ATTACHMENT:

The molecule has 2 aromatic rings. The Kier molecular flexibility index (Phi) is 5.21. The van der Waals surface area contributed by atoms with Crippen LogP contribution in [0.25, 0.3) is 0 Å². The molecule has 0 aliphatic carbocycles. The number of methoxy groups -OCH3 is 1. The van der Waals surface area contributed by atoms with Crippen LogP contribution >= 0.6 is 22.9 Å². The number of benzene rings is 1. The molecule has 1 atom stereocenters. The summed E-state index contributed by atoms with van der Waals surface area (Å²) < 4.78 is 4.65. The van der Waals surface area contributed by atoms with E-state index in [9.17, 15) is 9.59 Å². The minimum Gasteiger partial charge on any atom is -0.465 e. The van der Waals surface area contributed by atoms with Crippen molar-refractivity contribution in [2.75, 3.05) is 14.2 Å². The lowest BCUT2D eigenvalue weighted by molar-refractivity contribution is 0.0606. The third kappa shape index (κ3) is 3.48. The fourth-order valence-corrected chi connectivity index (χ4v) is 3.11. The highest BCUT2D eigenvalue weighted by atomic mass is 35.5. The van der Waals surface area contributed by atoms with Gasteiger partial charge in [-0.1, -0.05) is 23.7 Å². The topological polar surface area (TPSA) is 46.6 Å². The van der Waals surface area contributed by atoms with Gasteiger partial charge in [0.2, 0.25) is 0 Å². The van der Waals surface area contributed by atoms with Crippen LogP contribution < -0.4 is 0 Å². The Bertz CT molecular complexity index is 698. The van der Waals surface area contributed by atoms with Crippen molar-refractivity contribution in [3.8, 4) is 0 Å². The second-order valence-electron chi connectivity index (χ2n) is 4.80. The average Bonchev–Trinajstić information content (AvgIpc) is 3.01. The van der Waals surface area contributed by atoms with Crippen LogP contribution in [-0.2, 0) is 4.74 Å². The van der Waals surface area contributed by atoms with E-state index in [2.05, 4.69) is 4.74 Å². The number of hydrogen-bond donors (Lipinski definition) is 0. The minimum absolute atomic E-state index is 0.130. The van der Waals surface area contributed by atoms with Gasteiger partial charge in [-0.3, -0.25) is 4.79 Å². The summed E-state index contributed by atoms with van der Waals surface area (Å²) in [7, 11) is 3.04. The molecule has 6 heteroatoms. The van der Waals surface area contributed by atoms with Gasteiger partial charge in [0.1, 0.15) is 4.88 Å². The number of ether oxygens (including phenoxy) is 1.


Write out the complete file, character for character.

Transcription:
The molecule has 2 aromatic rings. The Kier molecular flexibility index (Phi) is 5.21. The van der Waals surface area contributed by atoms with Crippen LogP contribution in [0.25, 0.3) is 0 Å². The molecule has 0 aliphatic carbocycles. The number of methoxy groups -OCH3 is 1. The van der Waals surface area contributed by atoms with Crippen LogP contribution >= 0.6 is 22.9 Å². The number of benzene rings is 1. The molecule has 1 atom stereocenters. The summed E-state index contributed by atoms with van der Waals surface area (Å²) < 4.78 is 4.65. The van der Waals surface area contributed by atoms with E-state index in [9.17, 15) is 9.59 Å². The minimum Gasteiger partial charge on any atom is -0.465 e. The van der Waals surface area contributed by atoms with Crippen molar-refractivity contribution in [2.75, 3.05) is 14.2 Å². The lowest BCUT2D eigenvalue weighted by molar-refractivity contribution is 0.0606. The third kappa shape index (κ3) is 3.48. The fourth-order valence-corrected chi connectivity index (χ4v) is 3.11. The highest BCUT2D eigenvalue weighted by atomic mass is 35.5. The van der Waals surface area contributed by atoms with Gasteiger partial charge in [-0.1, -0.05) is 23.7 Å². The topological polar surface area (TPSA) is 46.6 Å². The van der Waals surface area contributed by atoms with Gasteiger partial charge in [0.2, 0.25) is 0 Å². The van der Waals surface area contributed by atoms with Crippen LogP contribution < -0.4 is 0 Å². The Bertz CT molecular complexity index is 698. The van der Waals surface area contributed by atoms with Crippen molar-refractivity contribution in [3.8, 4) is 0 Å². The second-order valence-electron chi connectivity index (χ2n) is 4.80. The average Bonchev–Trinajstić information content (AvgIpc) is 3.01. The van der Waals surface area contributed by atoms with Crippen LogP contribution in [-0.2, 0) is 4.74 Å². The van der Waals surface area contributed by atoms with E-state index in [2.05, 4.69) is 4.74 Å². The number of hydrogen-bond donors (Lipinski definition) is 0. The minimum absolute atomic E-state index is 0.130. The van der Waals surface area contributed by atoms with Gasteiger partial charge in [-0.3, -0.25) is 4.79 Å². The summed E-state index contributed by atoms with van der Waals surface area (Å²) in [7, 11) is 3.04. The molecule has 6 heteroatoms. The van der Waals surface area contributed by atoms with Gasteiger partial charge in [0.1, 0.15) is 4.88 Å². The number of ether oxygens (including phenoxy) is 1.